The Mariners and the Sounders
I’ve been thinking about this coming season and the new team in town.
I may be one of their ideal target fans: I find some of my favorite qualities in baseball in soccer (really), in particular the unbroken action unfolding, along with some of what I like when I watch football. I can see how I’d be recruited into watching the first season. And it may be a product of where I work, but I know more people there who are soccer fans than follow the M’s actively any more. And the place goes nuts for the World Cup. I personally know more people who have put down money for Sounders tickets than I do remaining Mariners season ticket holders. All anecdotal, of course — and yet it was strange when I realized that.
Still, I’m not sure concern about possible M’s impact are justified. How much business could an expansion soccer team really be expected to pull off the Mariners, anyway? The M’s have drawn well when the Seahawks have drawn well, they did well before the NBA decided to stab the town in the back repeatedly.
But the Sounders season runs April through October. Their draft is in January, when the M’s new rebuild will be in full swing and I may have cranked up the USSM Labs server to start doing sims with Diamond Mind again. They have a broadcast deal in place to televise the games on KING or KONG. They’re entering the market at a time when the Mariners have been sucking, and sucking in a not-at-all-entertaining way, for years, with that season of false hope thrown in for extra soul-crushing measure.
And admittedly this will be anecdotal and probably say more about where I spend my days and who my friends are, but I know more soccer fans at work than baseball fans, and I know more people who have no interest in baseball who put season ticket deposits down for the Sounders than I know current season ticket holders for the Mariners. So Expedia’s soccer mad, and the M’s fans I know probably run towards the dissenting, but it was still shocking to realize that.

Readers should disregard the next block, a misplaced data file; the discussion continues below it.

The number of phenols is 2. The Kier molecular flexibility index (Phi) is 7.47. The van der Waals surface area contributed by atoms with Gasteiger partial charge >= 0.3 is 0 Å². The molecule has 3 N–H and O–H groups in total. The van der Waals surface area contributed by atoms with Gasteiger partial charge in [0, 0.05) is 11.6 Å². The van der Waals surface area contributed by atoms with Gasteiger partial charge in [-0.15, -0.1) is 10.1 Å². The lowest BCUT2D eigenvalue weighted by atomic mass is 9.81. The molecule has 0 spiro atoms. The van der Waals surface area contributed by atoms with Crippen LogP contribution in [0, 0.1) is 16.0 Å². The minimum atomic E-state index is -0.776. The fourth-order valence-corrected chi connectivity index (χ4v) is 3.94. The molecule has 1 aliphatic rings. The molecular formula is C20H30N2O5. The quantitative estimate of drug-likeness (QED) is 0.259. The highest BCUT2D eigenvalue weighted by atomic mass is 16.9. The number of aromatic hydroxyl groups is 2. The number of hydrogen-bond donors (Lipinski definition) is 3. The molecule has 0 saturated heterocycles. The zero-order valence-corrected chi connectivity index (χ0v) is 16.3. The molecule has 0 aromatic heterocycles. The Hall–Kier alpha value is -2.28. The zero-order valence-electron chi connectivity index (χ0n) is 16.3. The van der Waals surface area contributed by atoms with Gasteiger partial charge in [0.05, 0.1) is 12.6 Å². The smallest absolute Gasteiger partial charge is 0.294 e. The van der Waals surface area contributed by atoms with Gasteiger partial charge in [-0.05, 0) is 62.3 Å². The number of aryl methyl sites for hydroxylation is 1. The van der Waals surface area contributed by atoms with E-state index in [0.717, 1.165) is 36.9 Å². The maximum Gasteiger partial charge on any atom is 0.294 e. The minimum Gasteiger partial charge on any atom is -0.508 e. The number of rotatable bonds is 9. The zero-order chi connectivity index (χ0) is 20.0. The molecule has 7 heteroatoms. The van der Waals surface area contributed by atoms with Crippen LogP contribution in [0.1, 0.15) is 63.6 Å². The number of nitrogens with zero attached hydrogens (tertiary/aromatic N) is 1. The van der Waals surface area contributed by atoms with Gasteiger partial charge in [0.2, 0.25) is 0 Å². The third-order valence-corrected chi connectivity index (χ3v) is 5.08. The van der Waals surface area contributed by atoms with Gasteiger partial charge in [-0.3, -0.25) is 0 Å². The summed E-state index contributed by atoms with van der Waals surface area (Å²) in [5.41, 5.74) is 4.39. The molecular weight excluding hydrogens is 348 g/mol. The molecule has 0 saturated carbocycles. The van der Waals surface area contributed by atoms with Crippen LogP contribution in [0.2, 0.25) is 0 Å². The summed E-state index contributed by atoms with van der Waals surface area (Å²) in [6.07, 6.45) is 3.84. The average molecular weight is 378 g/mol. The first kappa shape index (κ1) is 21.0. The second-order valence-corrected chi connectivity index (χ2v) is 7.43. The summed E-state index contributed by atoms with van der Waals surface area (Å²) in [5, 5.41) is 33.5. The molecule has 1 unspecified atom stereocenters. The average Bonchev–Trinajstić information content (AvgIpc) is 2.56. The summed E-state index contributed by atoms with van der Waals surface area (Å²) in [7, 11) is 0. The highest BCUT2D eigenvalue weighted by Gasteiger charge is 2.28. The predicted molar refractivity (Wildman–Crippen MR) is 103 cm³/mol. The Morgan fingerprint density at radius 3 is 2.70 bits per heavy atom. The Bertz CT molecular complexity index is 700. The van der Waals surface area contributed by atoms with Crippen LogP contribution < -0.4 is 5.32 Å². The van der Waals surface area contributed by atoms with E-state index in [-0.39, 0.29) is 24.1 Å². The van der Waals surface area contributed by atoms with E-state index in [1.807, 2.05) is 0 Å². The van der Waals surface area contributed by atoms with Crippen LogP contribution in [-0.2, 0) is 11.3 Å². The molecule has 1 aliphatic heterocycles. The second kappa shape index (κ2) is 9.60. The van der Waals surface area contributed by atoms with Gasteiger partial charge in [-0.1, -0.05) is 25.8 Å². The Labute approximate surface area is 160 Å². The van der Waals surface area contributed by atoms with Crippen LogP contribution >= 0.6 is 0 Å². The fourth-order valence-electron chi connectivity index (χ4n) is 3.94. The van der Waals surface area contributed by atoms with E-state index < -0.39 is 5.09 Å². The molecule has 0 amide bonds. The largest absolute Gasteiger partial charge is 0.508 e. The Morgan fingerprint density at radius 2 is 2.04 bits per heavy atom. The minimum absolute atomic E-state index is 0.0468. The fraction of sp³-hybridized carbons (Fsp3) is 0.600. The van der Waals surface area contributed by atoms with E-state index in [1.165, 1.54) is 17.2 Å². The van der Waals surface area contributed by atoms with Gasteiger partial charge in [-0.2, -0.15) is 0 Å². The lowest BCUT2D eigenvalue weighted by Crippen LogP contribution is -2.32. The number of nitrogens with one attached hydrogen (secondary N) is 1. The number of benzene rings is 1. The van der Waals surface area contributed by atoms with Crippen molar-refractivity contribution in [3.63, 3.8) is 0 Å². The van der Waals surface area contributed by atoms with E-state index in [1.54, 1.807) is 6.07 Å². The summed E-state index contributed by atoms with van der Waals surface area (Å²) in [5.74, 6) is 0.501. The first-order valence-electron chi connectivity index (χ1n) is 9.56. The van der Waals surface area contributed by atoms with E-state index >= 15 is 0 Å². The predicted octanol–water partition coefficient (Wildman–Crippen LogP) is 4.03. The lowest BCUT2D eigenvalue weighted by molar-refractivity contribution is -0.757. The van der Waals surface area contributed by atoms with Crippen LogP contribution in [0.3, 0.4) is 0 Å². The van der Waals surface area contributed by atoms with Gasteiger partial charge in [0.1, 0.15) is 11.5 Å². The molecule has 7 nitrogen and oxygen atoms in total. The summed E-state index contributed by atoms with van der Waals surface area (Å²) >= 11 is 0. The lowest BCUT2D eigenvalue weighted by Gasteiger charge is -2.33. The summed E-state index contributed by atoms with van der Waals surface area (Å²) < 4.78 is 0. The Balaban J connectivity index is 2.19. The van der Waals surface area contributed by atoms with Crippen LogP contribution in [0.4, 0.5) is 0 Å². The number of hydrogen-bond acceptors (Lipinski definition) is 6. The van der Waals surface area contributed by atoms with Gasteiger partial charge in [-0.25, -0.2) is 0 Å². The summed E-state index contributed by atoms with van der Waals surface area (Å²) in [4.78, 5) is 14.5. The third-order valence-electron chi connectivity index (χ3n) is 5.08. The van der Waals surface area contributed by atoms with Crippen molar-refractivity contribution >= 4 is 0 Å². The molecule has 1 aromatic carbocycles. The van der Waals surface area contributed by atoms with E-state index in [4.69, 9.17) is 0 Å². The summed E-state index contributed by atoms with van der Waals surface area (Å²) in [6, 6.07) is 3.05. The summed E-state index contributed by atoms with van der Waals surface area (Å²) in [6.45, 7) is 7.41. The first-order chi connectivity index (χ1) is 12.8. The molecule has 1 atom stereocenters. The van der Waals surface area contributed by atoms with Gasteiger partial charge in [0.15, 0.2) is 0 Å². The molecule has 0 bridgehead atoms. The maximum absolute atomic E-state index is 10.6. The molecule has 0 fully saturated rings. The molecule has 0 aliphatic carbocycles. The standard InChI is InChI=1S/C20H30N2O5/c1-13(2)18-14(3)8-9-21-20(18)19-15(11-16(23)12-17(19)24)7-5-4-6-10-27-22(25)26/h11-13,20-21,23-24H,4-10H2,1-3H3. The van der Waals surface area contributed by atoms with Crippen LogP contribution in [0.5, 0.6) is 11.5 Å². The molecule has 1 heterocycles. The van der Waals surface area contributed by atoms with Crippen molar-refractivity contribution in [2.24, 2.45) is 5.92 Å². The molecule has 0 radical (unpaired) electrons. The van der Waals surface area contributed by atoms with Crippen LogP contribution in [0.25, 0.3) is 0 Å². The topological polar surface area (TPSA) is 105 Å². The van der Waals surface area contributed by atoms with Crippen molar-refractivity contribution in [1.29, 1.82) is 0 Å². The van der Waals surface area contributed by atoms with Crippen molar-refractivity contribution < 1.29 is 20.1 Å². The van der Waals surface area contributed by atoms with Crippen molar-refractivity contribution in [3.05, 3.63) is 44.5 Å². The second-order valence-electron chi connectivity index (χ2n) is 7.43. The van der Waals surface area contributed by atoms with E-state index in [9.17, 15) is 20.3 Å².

But LA only draws 26,000 a game and they’re huge in MLS terms. That didn’t hurt the Angels or Dodgers any. The MLS average is about 16,000. The lowest, Kansas City, was under 11k. Florida, the worst draw in the 30-team MLB, drew better than the average MLS franchise as they try to expand into lucrative, hospitable markets one at a time.
The M’s drew 28,761 a game last year to see a wretched team I’d only have sent people to one or two games out of five, and I’ll watch any baseball I come across. While they might see another decline, especially if they clearly shift into rebuild-for-the-future mode (and there’s some segment of the fan base that sincerely bought the yearly song-and-dance and purchased tickets based on that), it’ll be hard for them to drop below two million as long as Seattle has nice summer days for people to head out to Safeco Field and enjoy. And right now, as interested as I am to see how the Sounders fare, there’s no way I’d miss a Felix home start over a Sounders game.
But this is the Sounders’ opportunity: if the M’s don’t win next year after these miserable seasons, maybe novelty can compete for mind share, get coverage on the sports pages, and start to build something. Maybe some portion of the disaffected season ticket holders move over and like it. And then they’re competing in the same season for seat and box revenue, for media money, and eating into the M’s base. This may be the best chance a soccer team has: a unique opportunity to open new as a major sport franchise has left town and the one playing next door in the same season sees its fanbase erode over five years. We’ll see if they capitalize on the opportunity, but this is going to be an interesting year in Seattle sports.
Also, if Beane decides to go into soccer, I’m going to be absolutely fascinated to see what happens.